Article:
Word made flesh 1965 / Flesh made word 2015

Tag: adrian mitchell

ReIncarnation Biographies #14: Sasha Mitchell

Sasha Mitchell

Sasha Mitchell

The fourteenth person in our series of introductions to performers taking part in International Poetry ReIncarnation at the Roundhouse in Camden on 30th May 2015 is the  singer Sasha Mitchell.

Sasha has been a professional performer since the age of 16. She toured many times with her father, Adrian Mitchell, one of the original performers at the Albert Hall 1965 Poetry Incarnation, singing songs from his plays and poems set to music by Mike Westbrook, Pete Moser, Andy Roberts, Richard Peaslee and other composers. She is a voice coach and continues to perform Mitchell’s work both for adults and children. She has sung at the Albert Hall, The Queen Elizabeth Hall, The National Theatre, The Tron, and the Tricycle, but is proudest of making them laugh and cry at The Leeds Working Men’s Club!

She currently works with Tender, Resonance Voice Trainings and The Helen Bamber Foundation.

Get your tickets for the evening’s star-laden performance here: The International Poetry ReIncarnation.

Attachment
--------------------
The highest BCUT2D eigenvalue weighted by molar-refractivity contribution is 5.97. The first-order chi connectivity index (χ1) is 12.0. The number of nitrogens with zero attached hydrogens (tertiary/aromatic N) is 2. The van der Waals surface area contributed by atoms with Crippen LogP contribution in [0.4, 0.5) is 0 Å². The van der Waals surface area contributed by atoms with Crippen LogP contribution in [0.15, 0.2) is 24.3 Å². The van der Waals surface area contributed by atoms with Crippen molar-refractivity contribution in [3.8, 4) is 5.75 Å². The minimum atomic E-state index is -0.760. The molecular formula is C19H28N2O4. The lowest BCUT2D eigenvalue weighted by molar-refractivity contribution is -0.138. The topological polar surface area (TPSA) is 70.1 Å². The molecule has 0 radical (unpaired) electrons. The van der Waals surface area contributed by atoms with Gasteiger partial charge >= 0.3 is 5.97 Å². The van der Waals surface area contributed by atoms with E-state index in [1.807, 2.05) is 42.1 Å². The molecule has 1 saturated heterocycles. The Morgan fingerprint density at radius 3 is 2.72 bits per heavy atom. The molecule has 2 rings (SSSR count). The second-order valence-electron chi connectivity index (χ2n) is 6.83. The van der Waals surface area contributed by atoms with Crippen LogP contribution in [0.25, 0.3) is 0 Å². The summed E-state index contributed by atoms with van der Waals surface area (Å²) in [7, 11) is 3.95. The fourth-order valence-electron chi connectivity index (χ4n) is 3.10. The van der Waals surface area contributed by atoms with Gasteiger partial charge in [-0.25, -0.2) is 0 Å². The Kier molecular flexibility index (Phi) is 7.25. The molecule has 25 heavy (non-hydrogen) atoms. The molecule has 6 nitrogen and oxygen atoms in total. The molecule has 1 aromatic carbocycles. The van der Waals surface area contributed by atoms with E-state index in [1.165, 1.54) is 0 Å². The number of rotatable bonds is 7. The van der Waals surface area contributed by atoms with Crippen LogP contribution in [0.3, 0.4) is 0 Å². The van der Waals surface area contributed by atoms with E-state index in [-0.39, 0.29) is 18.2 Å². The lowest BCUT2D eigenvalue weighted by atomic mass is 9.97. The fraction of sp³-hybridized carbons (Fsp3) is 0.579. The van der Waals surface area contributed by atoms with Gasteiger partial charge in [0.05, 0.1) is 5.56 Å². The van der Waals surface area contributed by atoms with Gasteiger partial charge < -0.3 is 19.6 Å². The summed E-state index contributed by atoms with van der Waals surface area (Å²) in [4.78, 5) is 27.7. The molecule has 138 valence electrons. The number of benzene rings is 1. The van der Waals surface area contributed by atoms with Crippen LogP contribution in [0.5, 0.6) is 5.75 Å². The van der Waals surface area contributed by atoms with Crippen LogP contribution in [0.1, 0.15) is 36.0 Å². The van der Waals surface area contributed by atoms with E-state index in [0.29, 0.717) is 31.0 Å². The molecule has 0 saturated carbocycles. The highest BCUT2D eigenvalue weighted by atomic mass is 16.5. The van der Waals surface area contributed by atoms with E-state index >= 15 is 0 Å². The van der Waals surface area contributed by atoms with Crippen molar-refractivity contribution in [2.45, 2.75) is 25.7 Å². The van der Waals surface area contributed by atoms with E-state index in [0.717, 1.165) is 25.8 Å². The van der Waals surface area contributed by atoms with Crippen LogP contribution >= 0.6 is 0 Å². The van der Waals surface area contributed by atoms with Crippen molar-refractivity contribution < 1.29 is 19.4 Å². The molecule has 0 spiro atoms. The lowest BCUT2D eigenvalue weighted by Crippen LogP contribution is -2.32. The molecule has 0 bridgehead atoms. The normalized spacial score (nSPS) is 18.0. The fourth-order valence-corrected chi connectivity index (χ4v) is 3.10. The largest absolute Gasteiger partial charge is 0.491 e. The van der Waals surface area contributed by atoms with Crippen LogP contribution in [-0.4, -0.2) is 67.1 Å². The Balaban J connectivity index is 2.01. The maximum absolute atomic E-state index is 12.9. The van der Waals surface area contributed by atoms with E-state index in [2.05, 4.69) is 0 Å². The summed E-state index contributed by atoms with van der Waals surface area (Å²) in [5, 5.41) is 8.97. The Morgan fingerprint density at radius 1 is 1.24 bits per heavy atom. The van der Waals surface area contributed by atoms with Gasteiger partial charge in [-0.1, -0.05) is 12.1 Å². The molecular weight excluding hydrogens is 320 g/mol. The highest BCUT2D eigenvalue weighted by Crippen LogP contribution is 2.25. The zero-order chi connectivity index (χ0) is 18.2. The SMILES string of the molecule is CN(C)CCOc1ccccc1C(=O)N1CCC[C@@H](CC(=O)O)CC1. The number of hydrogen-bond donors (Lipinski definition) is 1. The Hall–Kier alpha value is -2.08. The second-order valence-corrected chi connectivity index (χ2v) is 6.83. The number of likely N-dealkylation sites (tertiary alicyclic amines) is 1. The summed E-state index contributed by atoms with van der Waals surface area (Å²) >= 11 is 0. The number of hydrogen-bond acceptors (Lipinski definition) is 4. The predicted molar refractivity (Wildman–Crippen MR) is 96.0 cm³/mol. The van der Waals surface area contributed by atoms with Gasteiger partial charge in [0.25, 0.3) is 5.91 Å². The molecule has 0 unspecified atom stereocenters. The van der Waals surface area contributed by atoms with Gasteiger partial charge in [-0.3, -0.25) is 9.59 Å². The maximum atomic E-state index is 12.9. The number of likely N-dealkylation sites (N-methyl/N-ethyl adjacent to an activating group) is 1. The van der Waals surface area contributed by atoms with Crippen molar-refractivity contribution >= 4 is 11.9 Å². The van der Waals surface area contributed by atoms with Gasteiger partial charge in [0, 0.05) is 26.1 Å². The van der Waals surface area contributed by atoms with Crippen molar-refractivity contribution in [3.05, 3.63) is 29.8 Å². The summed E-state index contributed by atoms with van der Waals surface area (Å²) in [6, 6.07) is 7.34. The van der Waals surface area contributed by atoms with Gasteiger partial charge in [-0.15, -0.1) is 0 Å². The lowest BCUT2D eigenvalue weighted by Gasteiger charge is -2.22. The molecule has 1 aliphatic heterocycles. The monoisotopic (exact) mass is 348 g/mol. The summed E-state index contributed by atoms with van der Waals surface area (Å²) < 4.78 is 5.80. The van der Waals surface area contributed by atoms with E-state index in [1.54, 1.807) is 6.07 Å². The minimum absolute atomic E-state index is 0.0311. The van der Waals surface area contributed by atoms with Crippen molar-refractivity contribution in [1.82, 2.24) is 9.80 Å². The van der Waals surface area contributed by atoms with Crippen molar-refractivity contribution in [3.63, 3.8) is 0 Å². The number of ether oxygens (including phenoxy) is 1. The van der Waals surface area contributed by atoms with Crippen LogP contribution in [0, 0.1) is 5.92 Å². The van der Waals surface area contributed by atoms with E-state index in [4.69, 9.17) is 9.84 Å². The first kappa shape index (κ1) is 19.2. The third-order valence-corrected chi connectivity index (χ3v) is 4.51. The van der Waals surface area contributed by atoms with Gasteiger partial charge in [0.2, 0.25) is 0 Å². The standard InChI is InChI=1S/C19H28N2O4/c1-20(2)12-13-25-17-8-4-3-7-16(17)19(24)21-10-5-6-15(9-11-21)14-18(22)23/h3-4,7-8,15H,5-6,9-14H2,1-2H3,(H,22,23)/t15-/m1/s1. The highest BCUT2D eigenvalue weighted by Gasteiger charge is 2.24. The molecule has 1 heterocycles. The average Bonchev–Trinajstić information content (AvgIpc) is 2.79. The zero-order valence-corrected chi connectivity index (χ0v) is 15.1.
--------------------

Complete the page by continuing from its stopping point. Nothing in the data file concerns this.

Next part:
Liberty, Equality, Poetry

mhandginsbergAdam Horovitz reflects on the impact of the International Poetry Incarnation in 1965 and looks forward to the celebratory party for it.

I have spent most of my life aware of the International Poetry Incarnation, which took place in the Royal Albert Hall in 1965, very nearly 50 years ago. My father, Michael Horovitz, helped organise it, so of course I was going to be exposed of it. Growing up, I knew some of the poets. They were often about, in our house or at events, being genial and strange and merely a part of my metaphysical furniture.

For a long time, the 1965 Incarnation was a big poetry gig in the sky that people talked about and that I accepted as just another impressive thing that fathers do. As I have grown older, however, and become more interested in poetry in my own right, it has been hitting ever more forcefully home to me what a turning point this Incarnation, this 1965 happening, was.

Annie Whitehead

Annie Whitehead

Poetry in Britain was somewhat in the doldrums in the 1950s, as far as it being a public art went. It tended to sit in small rooms in universities and libraries and speak to and of itself. With my father’s generation – people like Adrian Mitchell, Christopher Logue, Pete Brown – poetry picked itself up and went running around the country talking to people who didn’t expect poetry to come leaping out of hedgerows at them. It went charging up to the Edinburgh Festival and touring through towns and cities with musicians and actors and playwrights in tow. Poetry began to listen, and to sing out in different rhythms. It offered up a party where only drier forms of symposia had appeared available before. Continue reading